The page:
The "heart" of my home music studio is the computer. As such, it is important that the computer processor is high performance and the digital storage is large with fast input/output. Next to the digital piano, the computer hardware system will be an equally expensive element in the studio -- and rightfully so. Now is not the time to skimp, and it is important to plan for future recording and mixing needs that will require more computing power.
The universal question is whether to go Mac or PC. Since most of the important software tools and apps that are going to be used for recording and mixing are available in both macOS and Windows versions, the computer to choose boils down to personal preference. That said, however, there is a definite leaning toward Mac in the artistic community and in the recording industry. I chose the Mac, partially for this reason and partially because the USB drivers to communicate with class-compliant Core Audio devices are already part of the macOS. This latter feature meant that my computer and my audio interface "talked" to each other automatically, with no effort on my part.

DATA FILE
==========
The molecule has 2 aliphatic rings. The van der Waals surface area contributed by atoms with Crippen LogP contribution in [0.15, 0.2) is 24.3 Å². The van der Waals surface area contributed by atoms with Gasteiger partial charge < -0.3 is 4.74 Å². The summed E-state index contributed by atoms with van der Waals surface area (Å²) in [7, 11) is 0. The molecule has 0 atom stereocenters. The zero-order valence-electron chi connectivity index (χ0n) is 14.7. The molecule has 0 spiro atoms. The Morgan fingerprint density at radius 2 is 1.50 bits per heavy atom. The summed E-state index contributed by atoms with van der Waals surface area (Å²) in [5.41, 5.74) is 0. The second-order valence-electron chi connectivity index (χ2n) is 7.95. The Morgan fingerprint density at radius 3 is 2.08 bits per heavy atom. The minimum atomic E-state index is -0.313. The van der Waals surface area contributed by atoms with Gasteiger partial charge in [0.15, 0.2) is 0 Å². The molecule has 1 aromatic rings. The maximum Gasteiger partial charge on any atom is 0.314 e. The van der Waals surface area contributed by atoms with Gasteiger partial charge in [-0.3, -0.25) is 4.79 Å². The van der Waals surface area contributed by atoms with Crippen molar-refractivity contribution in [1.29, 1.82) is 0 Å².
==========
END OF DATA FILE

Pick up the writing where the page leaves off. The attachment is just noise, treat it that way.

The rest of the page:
So, I spec'd the following computer to give me the processor speed and flash memory space that I wanted, without going too 'hog wild' and driving the costs too high :
Apple iMac 27" (shown in photo above)
3 GHz 6-core Intel Core i5 Processor
32 GB Random Access Memory (RAM)
256 GB Solid-State Hard Drive (SSD)
The macOS and recording/mixing software (digital audio workstation and signal-processing plug-ins) reside on the internal SSD. To store and retrieve the vast amounts of digital audio data, I keep the music files separately on an external hard drive with very fast input/output:
Patriot EVLVR 1 TB Thunderbolt 3 SSD
This solid-state PCI-express device allows high-speed data transfer at rates up to 40 Gb/s over the Thunderbolt 3 connection. The external SSD is shown below.
Having fast processor speed, plenty of RAM, and fast SSD devices will reduce the latency (delay) of the recording system and will protect against "drop outs" in the audio data. Latency will be the topic of my next blog post.
Finally, the hook-up of the computer to the audio interface is as simple as connecting the USB-C cable between them. Technically, this is a USB 3.1 connection with data transfer rates up to 10 Gb/s. ( The "C" in USB-C refers to the miniature form factor of the connector itself.) It would be wonderful to have a Thunderbolt 3 connection between the computer and the audio interface, as this would reduce the latency of the system even more. Audio interfaces with Thunderbolt 3 connections are now available at reasonable costs ( see PreSonus). The USB-C connection is shown in the photo below.